Independence Day, more commonly known as the Fourth of July, is the highlight of summer for many Americans. Families celebrate with barbeques, picnics, camping trips, fireworks and more.
The Fourth of July commemorates the publication of the Declaration of Independence from Great Britain in 1776. Patriotic displays and events can be found across the country.
Common community activities occurring on the Fourth of July include parades, hot dog or watermelon eating contests, festivals, sporting events, and impressive fireworks displays accompanied by patriotic music.
There is something special about celebrating Independence Day on a military base. The camaraderie and patriotism displayed by fellow military families makes the holiday all the more special! Most military bases have a day of fun-filled events planned and end the festivities with spectacular fireworks displays.
Remember the safety factor
While many find the 4th to be an amazing day and evening, most animals, small children and many of our vets do not enjoy this celebration and the fireworks.
Animals should have up to date microchips and ID tags. Prep your home (their safe haven) by providing a room with lighting that is the quietest from outside noise. ¬†Place their crate or bed in a small room where they can be safe and comfortable during the festivities along with a filled water bowl. You may want to include some lavender scented items that are out of reach to help with soothing. Check on your pet after the fireworks have stopped and reassure them that they are safe.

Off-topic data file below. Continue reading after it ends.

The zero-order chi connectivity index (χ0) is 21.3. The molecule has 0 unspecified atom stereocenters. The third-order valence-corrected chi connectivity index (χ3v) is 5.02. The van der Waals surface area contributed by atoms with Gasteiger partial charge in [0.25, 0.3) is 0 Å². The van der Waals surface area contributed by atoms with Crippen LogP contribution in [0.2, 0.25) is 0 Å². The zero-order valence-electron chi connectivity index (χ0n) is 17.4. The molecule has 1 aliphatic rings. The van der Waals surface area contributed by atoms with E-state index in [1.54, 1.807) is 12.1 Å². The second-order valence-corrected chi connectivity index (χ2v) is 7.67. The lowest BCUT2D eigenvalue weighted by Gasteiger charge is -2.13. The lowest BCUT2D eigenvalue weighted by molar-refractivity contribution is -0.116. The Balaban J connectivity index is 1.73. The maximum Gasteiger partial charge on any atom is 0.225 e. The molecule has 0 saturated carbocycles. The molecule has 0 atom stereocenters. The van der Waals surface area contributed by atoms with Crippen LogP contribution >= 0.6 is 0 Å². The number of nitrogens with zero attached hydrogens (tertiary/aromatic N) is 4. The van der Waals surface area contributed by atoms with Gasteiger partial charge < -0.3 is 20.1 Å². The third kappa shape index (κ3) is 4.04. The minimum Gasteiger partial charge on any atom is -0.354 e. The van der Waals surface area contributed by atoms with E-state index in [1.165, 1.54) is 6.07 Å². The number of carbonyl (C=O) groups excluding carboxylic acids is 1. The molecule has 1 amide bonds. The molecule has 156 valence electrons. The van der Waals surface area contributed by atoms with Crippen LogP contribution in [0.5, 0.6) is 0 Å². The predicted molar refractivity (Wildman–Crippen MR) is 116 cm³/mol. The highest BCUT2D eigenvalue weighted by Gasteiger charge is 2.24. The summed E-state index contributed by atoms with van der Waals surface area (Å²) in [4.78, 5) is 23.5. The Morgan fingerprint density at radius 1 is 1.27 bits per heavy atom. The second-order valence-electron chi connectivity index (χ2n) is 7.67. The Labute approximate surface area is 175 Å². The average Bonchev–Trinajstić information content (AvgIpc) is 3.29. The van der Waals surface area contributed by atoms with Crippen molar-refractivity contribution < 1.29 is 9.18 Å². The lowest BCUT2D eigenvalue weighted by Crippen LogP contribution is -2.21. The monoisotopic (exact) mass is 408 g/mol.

When it comes to babies, it’s always best to be prepared for anything. Smaller babies that become overstimulated by the sights, sounds and smells will typically sleep to escape. Older babies and children may not be able to do the same and you need to be prepared to leave the area should your child become upset. Watching from the car or from the safety of their home through a window can still be an enjoyable experience for everyone. ¬†The important part is that your child feels safe.
The fireworks, planned and unplanned, can be a big trigger for our vets. Unexpected pops and bangs can simply startle or throw someone into a full-blown PTSD/panic attack. If your spouse has deployed or has been diagnosed with PTSD, talk to them about the 4th and how they would like to celebrate the day. Remember that the fireworks may start well before the 4th and last for up to a week after, so a frank discussion now about how to handle those unexpected pops and bangs will help you both be prepared.
To find activities in your area, check with your local community or base resources or your local SargesList page for events!